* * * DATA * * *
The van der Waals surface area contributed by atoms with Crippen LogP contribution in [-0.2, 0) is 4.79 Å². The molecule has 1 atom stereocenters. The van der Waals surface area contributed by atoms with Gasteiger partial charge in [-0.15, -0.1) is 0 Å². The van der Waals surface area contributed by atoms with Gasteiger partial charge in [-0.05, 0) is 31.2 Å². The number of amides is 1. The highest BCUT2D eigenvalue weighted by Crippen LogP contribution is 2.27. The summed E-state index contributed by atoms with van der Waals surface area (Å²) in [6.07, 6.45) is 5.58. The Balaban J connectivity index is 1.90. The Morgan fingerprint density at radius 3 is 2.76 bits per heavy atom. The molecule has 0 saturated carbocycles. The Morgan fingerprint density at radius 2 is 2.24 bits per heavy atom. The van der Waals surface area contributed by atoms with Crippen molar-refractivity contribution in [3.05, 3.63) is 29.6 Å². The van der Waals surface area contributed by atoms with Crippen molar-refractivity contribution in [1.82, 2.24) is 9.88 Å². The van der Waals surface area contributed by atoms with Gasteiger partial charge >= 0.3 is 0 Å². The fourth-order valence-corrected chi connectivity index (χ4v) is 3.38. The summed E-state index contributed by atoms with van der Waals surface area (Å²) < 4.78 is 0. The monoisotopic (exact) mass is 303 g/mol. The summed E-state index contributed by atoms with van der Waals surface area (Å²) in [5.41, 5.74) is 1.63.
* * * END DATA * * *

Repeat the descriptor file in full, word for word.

The van der Waals surface area contributed by atoms with Crippen LogP contribution in [-0.2, 0) is 4.79 Å². The molecule has 1 atom stereocenters. The van der Waals surface area contributed by atoms with Gasteiger partial charge in [-0.15, -0.1) is 0 Å². The van der Waals surface area contributed by atoms with Gasteiger partial charge in [-0.05, 0) is 31.2 Å². The number of amides is 1. The highest BCUT2D eigenvalue weighted by Crippen LogP contribution is 2.27. The summed E-state index contributed by atoms with van der Waals surface area (Å²) in [6.07, 6.45) is 5.58. The Balaban J connectivity index is 1.90. The Morgan fingerprint density at radius 3 is 2.76 bits per heavy atom. The molecule has 0 saturated carbocycles. The Morgan fingerprint density at radius 2 is 2.24 bits per heavy atom. The van der Waals surface area contributed by atoms with Crippen molar-refractivity contribution in [3.05, 3.63) is 29.6 Å². The van der Waals surface area contributed by atoms with Crippen molar-refractivity contribution in [1.82, 2.24) is 9.88 Å². The van der Waals surface area contributed by atoms with Gasteiger partial charge >= 0.3 is 0 Å². The fourth-order valence-corrected chi connectivity index (χ4v) is 3.38. The summed E-state index contributed by atoms with van der Waals surface area (Å²) < 4.78 is 0. The monoisotopic (exact) mass is 303 g/mol. The summed E-state index contributed by atoms with van der Waals surface area (Å²) in [5.41, 5.74) is 1.63.